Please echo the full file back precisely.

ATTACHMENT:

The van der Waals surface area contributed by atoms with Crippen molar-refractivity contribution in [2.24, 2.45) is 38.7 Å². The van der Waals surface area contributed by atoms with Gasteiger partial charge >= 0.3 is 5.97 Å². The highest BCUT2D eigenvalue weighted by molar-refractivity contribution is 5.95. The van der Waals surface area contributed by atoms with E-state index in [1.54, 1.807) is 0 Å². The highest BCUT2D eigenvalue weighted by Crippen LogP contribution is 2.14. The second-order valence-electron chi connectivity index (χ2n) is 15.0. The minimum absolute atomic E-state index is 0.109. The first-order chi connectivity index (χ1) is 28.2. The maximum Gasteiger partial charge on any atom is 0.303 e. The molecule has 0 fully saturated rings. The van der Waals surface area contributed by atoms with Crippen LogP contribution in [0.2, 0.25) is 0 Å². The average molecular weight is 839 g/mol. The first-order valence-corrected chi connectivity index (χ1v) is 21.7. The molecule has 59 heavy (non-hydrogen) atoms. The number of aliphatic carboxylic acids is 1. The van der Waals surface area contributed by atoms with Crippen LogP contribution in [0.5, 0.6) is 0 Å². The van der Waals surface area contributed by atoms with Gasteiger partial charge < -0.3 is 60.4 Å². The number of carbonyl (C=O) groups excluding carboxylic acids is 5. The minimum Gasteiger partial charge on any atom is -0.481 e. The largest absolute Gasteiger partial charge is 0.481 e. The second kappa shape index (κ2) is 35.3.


The van der Waals surface area contributed by atoms with Crippen molar-refractivity contribution in [2.24, 2.45) is 38.7 Å². The van der Waals surface area contributed by atoms with Gasteiger partial charge >= 0.3 is 5.97 Å². The highest BCUT2D eigenvalue weighted by molar-refractivity contribution is 5.95. The van der Waals surface area contributed by atoms with E-state index in [1.54, 1.807) is 0 Å². The highest BCUT2D eigenvalue weighted by Crippen LogP contribution is 2.14. The second-order valence-electron chi connectivity index (χ2n) is 15.0. The minimum absolute atomic E-state index is 0.109. The first-order chi connectivity index (χ1) is 28.2. The maximum Gasteiger partial charge on any atom is 0.303 e. The molecule has 0 fully saturated rings. The van der Waals surface area contributed by atoms with Crippen LogP contribution in [0.2, 0.25) is 0 Å². The average molecular weight is 839 g/mol. The first-order valence-corrected chi connectivity index (χ1v) is 21.7. The molecule has 59 heavy (non-hydrogen) atoms. The number of aliphatic carboxylic acids is 1. The van der Waals surface area contributed by atoms with Crippen LogP contribution in [0.5, 0.6) is 0 Å². The van der Waals surface area contributed by atoms with Gasteiger partial charge < -0.3 is 60.4 Å². The number of carbonyl (C=O) groups excluding carboxylic acids is 5. The minimum Gasteiger partial charge on any atom is -0.481 e. The largest absolute Gasteiger partial charge is 0.481 e. The second kappa shape index (κ2) is 35.3.